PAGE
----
It’s been nearly five years and I would not have come this far without prayer. If you cannot find any coherent thoughts that you can put together, then pray with “sighs too deep for human words.” Those of us who have been affected by gun violence often cannot find any words in moments like this – so there is lots of sighing and silence…lots of silence. And then out of the silence…pray:
Pray your sorrow, your anger, your hopelessness. Pray your faith and your doubt.
Pray for the murdered, the injured, the traumatized – each one a unique and precious treasure.
Pray for families and communities forever altered.
Pray for individuals and families in other places who in this moment are being re-traumatized.
Pray for all those around our world who are targets of violence because their beauty as a child of God does not fit somebody else’s definition of what is righteous or pure or worthy of sacred care.
Pray for those who will only offer prayers and nothing else. Pray for those who say it is too soon to talk about the solutions and who will always find reasons to avoid the conversation.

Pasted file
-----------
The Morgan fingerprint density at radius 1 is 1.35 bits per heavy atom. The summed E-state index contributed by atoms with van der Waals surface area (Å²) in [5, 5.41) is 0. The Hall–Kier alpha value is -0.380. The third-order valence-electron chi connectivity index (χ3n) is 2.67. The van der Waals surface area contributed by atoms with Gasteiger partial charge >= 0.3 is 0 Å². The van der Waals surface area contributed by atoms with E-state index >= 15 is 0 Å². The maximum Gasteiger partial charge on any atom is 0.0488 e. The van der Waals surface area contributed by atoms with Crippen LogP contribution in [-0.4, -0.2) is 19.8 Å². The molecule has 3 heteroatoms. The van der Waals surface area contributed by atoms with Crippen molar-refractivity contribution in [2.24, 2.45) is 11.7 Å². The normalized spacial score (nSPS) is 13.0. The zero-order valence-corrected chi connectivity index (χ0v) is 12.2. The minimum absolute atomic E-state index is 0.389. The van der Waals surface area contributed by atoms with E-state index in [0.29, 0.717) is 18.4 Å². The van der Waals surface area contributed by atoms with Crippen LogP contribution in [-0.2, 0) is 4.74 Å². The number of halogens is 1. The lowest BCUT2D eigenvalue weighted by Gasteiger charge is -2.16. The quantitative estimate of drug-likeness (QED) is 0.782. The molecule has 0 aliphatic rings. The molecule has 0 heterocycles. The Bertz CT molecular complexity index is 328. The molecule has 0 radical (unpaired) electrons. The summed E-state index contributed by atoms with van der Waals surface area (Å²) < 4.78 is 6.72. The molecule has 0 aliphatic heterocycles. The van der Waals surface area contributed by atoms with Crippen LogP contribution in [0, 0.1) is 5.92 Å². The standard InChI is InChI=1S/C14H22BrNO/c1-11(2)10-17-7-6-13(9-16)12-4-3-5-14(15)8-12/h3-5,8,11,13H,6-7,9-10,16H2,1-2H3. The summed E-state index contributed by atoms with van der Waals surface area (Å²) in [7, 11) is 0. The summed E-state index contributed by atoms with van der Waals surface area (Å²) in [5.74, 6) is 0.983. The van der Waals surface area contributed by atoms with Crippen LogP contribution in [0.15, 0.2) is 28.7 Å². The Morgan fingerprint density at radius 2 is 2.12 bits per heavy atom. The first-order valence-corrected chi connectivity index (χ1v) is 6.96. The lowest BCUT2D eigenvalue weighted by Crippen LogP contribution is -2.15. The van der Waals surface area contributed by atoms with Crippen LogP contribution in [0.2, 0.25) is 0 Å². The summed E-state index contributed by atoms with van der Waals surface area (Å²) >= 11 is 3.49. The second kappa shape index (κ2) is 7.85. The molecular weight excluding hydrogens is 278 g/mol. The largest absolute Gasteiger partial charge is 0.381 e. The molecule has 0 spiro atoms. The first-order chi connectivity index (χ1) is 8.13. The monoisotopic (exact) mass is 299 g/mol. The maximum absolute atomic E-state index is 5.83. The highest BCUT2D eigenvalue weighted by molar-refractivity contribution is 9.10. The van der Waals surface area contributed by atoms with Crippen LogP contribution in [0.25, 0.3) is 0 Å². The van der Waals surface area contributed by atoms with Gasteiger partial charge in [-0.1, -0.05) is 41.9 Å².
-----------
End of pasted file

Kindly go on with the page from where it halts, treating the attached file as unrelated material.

Pray for all of us that we might refuse to become further isolated from those with whom we disagree – and choose to live only in theological and political camps that feel safe and reassuring.
Pray for those who think they know all the reasons that things like this happen – and who will soon return to a cocoon of self-righteous certainty.
Pray for those who will become even more captive to the way of fear – and only end up further down the path of death and brokenness.
Pray for shalom…for peace and well being for everyone – including even those who commit unspeakable acts of violence.
Pray…and even as you are praying…commit yourself to be a part of the transformation. And then, prayerfully choose one specific thing that you will do today to reduce gun violence and create just a little more peace on this planet.